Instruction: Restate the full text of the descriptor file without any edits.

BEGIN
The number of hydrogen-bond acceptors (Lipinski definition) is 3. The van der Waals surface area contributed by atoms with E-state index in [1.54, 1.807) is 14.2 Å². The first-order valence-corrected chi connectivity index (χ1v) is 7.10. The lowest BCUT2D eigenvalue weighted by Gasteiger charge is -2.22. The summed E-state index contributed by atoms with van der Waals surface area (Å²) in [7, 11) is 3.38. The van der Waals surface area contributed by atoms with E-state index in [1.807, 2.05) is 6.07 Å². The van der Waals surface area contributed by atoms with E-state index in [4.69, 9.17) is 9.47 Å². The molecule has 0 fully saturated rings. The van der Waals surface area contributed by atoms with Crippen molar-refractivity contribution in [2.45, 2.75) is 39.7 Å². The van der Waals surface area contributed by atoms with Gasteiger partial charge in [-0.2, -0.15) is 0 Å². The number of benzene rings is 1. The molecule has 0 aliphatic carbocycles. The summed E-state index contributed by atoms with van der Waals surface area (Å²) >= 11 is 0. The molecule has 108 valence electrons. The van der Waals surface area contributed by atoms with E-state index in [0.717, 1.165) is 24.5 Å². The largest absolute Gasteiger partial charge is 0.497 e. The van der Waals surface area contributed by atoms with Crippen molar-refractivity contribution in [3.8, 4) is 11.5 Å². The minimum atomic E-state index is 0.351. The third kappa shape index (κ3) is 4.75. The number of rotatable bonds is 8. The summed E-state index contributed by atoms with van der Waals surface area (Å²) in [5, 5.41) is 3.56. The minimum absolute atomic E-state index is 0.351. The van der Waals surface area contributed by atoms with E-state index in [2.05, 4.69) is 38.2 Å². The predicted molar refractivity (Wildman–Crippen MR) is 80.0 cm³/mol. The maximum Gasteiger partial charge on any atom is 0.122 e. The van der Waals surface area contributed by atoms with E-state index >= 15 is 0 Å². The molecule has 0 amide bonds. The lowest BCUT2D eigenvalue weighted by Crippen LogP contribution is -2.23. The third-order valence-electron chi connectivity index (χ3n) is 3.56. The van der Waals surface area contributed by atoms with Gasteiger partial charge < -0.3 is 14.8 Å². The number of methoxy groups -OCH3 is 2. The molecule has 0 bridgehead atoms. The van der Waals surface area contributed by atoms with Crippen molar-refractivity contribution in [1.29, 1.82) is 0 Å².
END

The number of hydrogen-bond acceptors (Lipinski definition) is 3. The van der Waals surface area contributed by atoms with E-state index in [1.54, 1.807) is 14.2 Å². The first-order valence-corrected chi connectivity index (χ1v) is 7.10. The lowest BCUT2D eigenvalue weighted by Gasteiger charge is -2.22. The summed E-state index contributed by atoms with van der Waals surface area (Å²) in [7, 11) is 3.38. The van der Waals surface area contributed by atoms with E-state index in [1.807, 2.05) is 6.07 Å². The van der Waals surface area contributed by atoms with E-state index in [4.69, 9.17) is 9.47 Å². The molecule has 0 fully saturated rings. The van der Waals surface area contributed by atoms with Crippen molar-refractivity contribution in [2.45, 2.75) is 39.7 Å². The van der Waals surface area contributed by atoms with Gasteiger partial charge in [-0.2, -0.15) is 0 Å². The number of benzene rings is 1. The molecule has 0 aliphatic carbocycles. The summed E-state index contributed by atoms with van der Waals surface area (Å²) >= 11 is 0. The molecule has 108 valence electrons. The van der Waals surface area contributed by atoms with E-state index in [0.717, 1.165) is 24.5 Å². The largest absolute Gasteiger partial charge is 0.497 e. The van der Waals surface area contributed by atoms with Crippen molar-refractivity contribution in [3.8, 4) is 11.5 Å². The minimum atomic E-state index is 0.351. The third kappa shape index (κ3) is 4.75. The number of rotatable bonds is 8. The summed E-state index contributed by atoms with van der Waals surface area (Å²) in [5, 5.41) is 3.56. The minimum absolute atomic E-state index is 0.351. The van der Waals surface area contributed by atoms with E-state index in [2.05, 4.69) is 38.2 Å². The predicted molar refractivity (Wildman–Crippen MR) is 80.0 cm³/mol. The maximum Gasteiger partial charge on any atom is 0.122 e. The van der Waals surface area contributed by atoms with E-state index >= 15 is 0 Å². The molecule has 0 amide bonds. The lowest BCUT2D eigenvalue weighted by Crippen LogP contribution is -2.23. The third-order valence-electron chi connectivity index (χ3n) is 3.56. The van der Waals surface area contributed by atoms with Gasteiger partial charge < -0.3 is 14.8 Å². The number of methoxy groups -OCH3 is 2. The molecule has 0 bridgehead atoms. The van der Waals surface area contributed by atoms with Crippen molar-refractivity contribution in [1.29, 1.82) is 0 Å².